A Dress Code Guide for Finance Professionals
Gone are the days of the standard suit and tie dress codes. Finance teams once routinely ironed button-up shirts and wore stiff fabrics every day. But now, that’s changed. What we used to know as casual Friday attire has been taken to a new level in many workplaces.
Finance office dress codes can be confusing. Sometimes they consist of unwritten rules that new employees are expected to understand intrinsically upon starting their new job. But because finance teams work under a myriad of industry types, dress codes tend to vary.
To keep our readers in the know, we’ve designed this dress code guide for those in the finance industry. It’s based on two types of workplaces: startups versus corporate financial firms.
Finance Dress Codes at Startups
According to Business Insider, “Startups aren’t just different in the ways they run their businesses. Take employee dress codes: They’re hardly what you’ll find at investment banks, law firms, or really, any other office job” (1).
Be realistic about your startup’s work attire expectations and don’t hesitate to ask questions. Startups generally boast an entrepreneurial spirit that encourages freedom and creativity. You’ll find some offices that don’t mind if you show up in shorts as long as you’re getting your work done on time and doing a great job. This isn’t to say the startup dress code is foolproof. There are some types of clothing you should always stay away from. Dark wash jeans are generally acceptable, but you should never show up in work-out gear.
While casual clothing is likely accepted most days, it’s important to dress your best for meetings with your startup’s VIPs. If you want to be taken seriously, pay more attention to your clothing. Think along the mindset of the investors or high-paying clients that your boss needs you to impress.
If you resort to the Internet for extra advice, remember to filter your search results to ensure the information you receive is current. Workplace dress codes have changed a lot since 2011.
Great Startup Dress Code Items:
- Fun, patterned socks
- Dark-washed jeans with a slim fit/straight leg
- Basic T-shirts for low-key days (you can tuck them in for a nicer look)
- A sport or suit jacket to dress your outfit up
- A suitable watch, leather or otherwise
- Neutral colors for a classy but casual look
- Women can wear a long, slim jackets or kimonos to upgrade their outfit
Finance Dress Codes at Corporate Firms
One might think that corporate finance offices continue to follow rigid dress codes. However, don’t assume that this is the case.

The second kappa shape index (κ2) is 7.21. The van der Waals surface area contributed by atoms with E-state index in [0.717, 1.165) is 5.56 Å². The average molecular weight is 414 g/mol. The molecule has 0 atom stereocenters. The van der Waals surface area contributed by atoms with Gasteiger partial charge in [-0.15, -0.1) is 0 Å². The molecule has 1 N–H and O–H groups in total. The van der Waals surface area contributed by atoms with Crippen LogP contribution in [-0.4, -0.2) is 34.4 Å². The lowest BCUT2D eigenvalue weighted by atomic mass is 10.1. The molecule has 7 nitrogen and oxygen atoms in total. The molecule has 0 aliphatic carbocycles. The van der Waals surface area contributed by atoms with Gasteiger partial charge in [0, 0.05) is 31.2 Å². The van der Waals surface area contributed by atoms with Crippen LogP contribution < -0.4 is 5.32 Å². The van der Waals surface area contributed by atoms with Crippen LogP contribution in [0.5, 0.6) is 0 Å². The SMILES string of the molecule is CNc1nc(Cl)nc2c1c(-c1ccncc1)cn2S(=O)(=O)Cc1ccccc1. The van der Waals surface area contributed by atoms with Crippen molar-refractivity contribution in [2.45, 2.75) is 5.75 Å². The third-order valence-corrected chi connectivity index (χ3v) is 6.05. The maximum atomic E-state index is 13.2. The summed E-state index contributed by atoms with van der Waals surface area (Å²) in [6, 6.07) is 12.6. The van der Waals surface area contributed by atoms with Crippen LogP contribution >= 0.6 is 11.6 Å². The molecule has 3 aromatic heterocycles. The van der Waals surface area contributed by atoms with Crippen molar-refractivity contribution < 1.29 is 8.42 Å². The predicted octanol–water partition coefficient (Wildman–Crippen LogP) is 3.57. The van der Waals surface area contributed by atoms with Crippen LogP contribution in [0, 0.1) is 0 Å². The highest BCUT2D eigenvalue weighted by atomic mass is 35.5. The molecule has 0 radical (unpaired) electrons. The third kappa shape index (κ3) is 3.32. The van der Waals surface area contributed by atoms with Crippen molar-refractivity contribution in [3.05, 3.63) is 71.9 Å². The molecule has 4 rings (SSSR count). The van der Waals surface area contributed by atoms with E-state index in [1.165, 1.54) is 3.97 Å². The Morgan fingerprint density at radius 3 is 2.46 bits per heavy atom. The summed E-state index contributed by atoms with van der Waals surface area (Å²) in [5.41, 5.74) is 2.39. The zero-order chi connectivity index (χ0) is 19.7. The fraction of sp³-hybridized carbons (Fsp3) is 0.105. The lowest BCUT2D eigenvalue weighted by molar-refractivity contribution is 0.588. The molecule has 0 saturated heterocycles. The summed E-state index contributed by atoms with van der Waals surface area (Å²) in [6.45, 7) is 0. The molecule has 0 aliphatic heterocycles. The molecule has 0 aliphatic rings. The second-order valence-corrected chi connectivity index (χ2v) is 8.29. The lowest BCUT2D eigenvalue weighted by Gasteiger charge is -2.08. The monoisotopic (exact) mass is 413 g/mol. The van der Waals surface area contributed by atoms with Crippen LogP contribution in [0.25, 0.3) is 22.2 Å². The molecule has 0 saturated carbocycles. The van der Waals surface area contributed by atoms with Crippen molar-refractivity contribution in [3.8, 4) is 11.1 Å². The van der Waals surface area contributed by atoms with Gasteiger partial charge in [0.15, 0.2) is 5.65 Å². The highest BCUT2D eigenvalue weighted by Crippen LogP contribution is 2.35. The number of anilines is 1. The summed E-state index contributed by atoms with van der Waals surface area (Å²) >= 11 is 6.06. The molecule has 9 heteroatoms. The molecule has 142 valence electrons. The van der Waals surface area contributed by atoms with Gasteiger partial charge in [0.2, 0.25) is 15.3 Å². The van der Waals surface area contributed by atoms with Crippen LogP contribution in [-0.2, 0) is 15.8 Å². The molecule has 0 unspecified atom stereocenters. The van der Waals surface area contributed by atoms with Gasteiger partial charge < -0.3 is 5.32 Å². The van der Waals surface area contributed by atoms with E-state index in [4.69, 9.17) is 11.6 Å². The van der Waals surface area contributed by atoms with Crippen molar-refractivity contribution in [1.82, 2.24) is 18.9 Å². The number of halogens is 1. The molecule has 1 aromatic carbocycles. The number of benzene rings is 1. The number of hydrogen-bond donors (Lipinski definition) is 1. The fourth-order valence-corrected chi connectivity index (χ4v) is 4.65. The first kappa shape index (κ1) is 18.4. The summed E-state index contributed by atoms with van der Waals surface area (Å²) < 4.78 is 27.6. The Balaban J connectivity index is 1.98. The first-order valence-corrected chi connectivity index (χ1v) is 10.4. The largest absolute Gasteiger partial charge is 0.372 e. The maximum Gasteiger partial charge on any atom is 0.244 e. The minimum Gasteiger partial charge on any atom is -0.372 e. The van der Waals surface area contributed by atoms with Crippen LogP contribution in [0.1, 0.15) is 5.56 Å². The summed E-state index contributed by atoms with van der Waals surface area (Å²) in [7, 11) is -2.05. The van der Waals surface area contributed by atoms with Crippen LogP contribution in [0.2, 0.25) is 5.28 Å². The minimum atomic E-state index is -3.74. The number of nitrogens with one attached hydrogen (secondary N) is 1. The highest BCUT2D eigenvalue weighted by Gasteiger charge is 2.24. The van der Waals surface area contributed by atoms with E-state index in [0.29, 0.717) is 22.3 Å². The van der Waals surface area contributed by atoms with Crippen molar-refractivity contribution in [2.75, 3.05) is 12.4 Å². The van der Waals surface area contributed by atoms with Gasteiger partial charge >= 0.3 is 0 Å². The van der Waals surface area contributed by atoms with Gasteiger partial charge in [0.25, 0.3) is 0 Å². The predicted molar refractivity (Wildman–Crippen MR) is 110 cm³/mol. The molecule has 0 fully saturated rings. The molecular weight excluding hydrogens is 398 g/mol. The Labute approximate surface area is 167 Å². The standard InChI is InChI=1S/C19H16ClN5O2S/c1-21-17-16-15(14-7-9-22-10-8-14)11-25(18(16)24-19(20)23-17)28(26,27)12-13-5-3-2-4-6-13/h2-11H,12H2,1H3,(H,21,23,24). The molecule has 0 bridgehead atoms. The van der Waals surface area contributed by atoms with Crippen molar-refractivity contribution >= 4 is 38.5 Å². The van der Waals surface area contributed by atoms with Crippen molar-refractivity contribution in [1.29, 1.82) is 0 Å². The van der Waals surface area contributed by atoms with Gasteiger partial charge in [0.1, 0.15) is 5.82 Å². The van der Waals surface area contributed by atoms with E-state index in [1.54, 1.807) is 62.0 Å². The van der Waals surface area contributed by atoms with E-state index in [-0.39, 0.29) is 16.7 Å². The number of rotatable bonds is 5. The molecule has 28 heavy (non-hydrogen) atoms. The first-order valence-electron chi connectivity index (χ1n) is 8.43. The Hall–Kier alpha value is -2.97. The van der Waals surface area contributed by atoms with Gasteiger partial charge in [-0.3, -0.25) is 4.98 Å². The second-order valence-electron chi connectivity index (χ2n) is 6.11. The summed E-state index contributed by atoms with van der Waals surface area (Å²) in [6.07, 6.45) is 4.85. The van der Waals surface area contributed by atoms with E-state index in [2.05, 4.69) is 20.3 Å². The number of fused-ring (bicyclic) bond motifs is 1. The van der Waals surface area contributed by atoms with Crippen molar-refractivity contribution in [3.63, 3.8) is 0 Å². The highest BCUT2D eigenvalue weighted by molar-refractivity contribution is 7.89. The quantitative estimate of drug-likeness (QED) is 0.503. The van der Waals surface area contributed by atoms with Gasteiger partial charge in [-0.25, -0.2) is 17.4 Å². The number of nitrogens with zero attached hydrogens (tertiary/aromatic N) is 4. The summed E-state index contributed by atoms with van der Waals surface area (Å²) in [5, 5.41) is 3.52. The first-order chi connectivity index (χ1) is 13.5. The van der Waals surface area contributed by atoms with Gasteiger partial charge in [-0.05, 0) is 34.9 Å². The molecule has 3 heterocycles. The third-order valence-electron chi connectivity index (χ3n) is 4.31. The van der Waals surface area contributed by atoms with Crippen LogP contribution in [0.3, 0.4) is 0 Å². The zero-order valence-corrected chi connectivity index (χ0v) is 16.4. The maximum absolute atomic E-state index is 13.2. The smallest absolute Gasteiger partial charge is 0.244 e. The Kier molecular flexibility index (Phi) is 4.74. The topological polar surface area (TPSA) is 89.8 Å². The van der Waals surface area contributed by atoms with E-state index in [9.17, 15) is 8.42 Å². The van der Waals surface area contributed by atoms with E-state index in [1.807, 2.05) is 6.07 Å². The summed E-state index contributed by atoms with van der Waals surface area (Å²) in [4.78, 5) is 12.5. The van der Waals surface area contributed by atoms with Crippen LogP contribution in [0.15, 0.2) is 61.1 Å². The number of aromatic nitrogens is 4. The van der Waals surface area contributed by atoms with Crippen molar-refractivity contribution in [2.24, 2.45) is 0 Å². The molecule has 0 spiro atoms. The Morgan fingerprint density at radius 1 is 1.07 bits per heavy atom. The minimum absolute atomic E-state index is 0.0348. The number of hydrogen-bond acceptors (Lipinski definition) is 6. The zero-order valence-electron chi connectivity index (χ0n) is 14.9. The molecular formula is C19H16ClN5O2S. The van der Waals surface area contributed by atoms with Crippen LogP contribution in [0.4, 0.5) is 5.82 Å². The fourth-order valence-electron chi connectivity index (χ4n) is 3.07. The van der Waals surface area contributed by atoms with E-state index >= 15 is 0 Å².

Take Goldman Sachs as an example. According to Fully Vested, the financial firm “…recently opened a new office in San Francisco and is fully embracing the Bay Area’s notoriously casual approach to dress code” (2). According to the Financial Post, “The change comes three years after the country’s largest bank, JPMorgan Chase & Co, adopted its own firmwide flexible dress policy” (3).
This indicates “That the dress code is symbolic of a deeper cultural transformation at financial firms, which are trying to project themselves as innovation hubs where individuality and autonomy is emphasized” (3).
While this means you’re often not required to stick with business suits 24/7, do try to keep up a sleek look if you work in the corporate world.
Great Corporate Finance Dress Code Items
- Trouser suits, regular suits
- Dark wash jeans match with button up shirt or blouse
- T-shirts in neutral tones
- Leather watch, accessories to add a special touch
- Heels or flats
- Keep a blazer at work on hand for meetings
- Presentable shoes, no scuff marks
- A suit for highly important meetings
The Interview Outfit
Whether you’re interviewing for a financial corporate or a startup job, don’t overthink your interview outfit. When in doubt, remember that overdressing rather than underdressing is ideal if you’re looking to impress.
Men can wear a “crisp, pressed, classic business look…beginning with a two-piece suit in navy, grey or pinstripe.” (4). However, they could also wear a suit jacket with dark-wash jeans if the environment is right.
While women can opt for the classic business suit, “tailored blouses and skirts are also acceptable choices” (4). Pairing some slim black jeans with a nice top and blazer can also do the trick.
Dress codes have dramatically changed during the last few years. While some companies and businesses are perfectly happy with their casual Fridays, others look at workplace attire as a right to their freedom of expression.
The finance industry is bending and even breaking conventional boundaries. Corporate finance firms and startups aren’t solely focusing on policy-making anymore, but on their employees, too. Study your workplace to identify wardrobe expectations and, whatever you do, plan ahead for your next big interview.
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